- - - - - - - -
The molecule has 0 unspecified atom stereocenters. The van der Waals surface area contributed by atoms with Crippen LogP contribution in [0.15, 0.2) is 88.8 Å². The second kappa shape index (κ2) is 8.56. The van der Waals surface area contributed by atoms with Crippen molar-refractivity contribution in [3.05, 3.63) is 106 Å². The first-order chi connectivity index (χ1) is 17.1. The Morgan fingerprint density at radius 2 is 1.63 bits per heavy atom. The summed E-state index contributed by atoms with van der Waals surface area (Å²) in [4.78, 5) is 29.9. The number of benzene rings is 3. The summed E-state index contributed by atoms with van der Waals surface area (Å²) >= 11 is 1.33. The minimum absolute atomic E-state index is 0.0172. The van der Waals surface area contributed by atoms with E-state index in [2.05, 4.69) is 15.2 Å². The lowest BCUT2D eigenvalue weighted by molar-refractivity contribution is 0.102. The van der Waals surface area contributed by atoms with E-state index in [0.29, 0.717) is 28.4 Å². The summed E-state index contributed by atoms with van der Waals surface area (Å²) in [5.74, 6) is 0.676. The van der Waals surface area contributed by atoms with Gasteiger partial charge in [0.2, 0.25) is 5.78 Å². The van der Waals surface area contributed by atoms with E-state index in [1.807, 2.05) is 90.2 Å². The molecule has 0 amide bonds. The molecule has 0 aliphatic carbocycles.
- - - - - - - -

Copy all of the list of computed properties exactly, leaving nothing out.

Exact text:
The molecule has 0 unspecified atom stereocenters. The van der Waals surface area contributed by atoms with Crippen LogP contribution in [0.15, 0.2) is 88.8 Å². The second kappa shape index (κ2) is 8.56. The van der Waals surface area contributed by atoms with Crippen molar-refractivity contribution in [3.05, 3.63) is 106 Å². The first-order chi connectivity index (χ1) is 17.1. The Morgan fingerprint density at radius 2 is 1.63 bits per heavy atom. The summed E-state index contributed by atoms with van der Waals surface area (Å²) in [4.78, 5) is 29.9. The number of benzene rings is 3. The summed E-state index contributed by atoms with van der Waals surface area (Å²) >= 11 is 1.33. The minimum absolute atomic E-state index is 0.0172. The van der Waals surface area contributed by atoms with E-state index in [2.05, 4.69) is 15.2 Å². The lowest BCUT2D eigenvalue weighted by molar-refractivity contribution is 0.102. The van der Waals surface area contributed by atoms with E-state index in [0.29, 0.717) is 28.4 Å². The summed E-state index contributed by atoms with van der Waals surface area (Å²) in [5.74, 6) is 0.676. The van der Waals surface area contributed by atoms with Gasteiger partial charge in [0.2, 0.25) is 5.78 Å². The van der Waals surface area contributed by atoms with E-state index in [1.807, 2.05) is 90.2 Å². The molecule has 0 amide bonds. The molecule has 0 aliphatic carbocycles.